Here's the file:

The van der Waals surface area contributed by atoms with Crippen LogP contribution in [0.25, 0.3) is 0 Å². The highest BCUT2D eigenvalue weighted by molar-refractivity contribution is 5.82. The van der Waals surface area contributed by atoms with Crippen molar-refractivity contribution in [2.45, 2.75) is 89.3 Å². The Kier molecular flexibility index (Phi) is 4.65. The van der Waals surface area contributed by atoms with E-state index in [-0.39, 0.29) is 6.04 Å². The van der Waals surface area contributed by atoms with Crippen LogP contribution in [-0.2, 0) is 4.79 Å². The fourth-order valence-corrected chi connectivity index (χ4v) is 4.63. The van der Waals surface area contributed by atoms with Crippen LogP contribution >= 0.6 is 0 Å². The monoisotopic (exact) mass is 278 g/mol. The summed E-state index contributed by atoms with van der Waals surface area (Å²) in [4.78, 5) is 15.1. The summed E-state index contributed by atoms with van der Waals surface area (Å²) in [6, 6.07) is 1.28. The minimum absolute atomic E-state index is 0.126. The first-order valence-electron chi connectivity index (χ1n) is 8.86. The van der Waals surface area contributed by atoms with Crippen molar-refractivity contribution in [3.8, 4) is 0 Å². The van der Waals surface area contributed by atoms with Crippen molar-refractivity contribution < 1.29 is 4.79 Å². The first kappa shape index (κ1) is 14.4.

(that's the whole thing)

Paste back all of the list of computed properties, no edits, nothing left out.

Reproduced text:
The van der Waals surface area contributed by atoms with Crippen LogP contribution in [0.25, 0.3) is 0 Å². The highest BCUT2D eigenvalue weighted by molar-refractivity contribution is 5.82. The van der Waals surface area contributed by atoms with Crippen molar-refractivity contribution in [2.45, 2.75) is 89.3 Å². The Kier molecular flexibility index (Phi) is 4.65. The van der Waals surface area contributed by atoms with E-state index in [-0.39, 0.29) is 6.04 Å². The van der Waals surface area contributed by atoms with Crippen LogP contribution in [-0.2, 0) is 4.79 Å². The fourth-order valence-corrected chi connectivity index (χ4v) is 4.63. The van der Waals surface area contributed by atoms with Crippen LogP contribution >= 0.6 is 0 Å². The monoisotopic (exact) mass is 278 g/mol. The summed E-state index contributed by atoms with van der Waals surface area (Å²) in [4.78, 5) is 15.1. The summed E-state index contributed by atoms with van der Waals surface area (Å²) in [6, 6.07) is 1.28. The minimum absolute atomic E-state index is 0.126. The first-order valence-electron chi connectivity index (χ1n) is 8.86. The van der Waals surface area contributed by atoms with Crippen molar-refractivity contribution in [3.8, 4) is 0 Å². The van der Waals surface area contributed by atoms with Crippen molar-refractivity contribution < 1.29 is 4.79 Å². The first kappa shape index (κ1) is 14.4.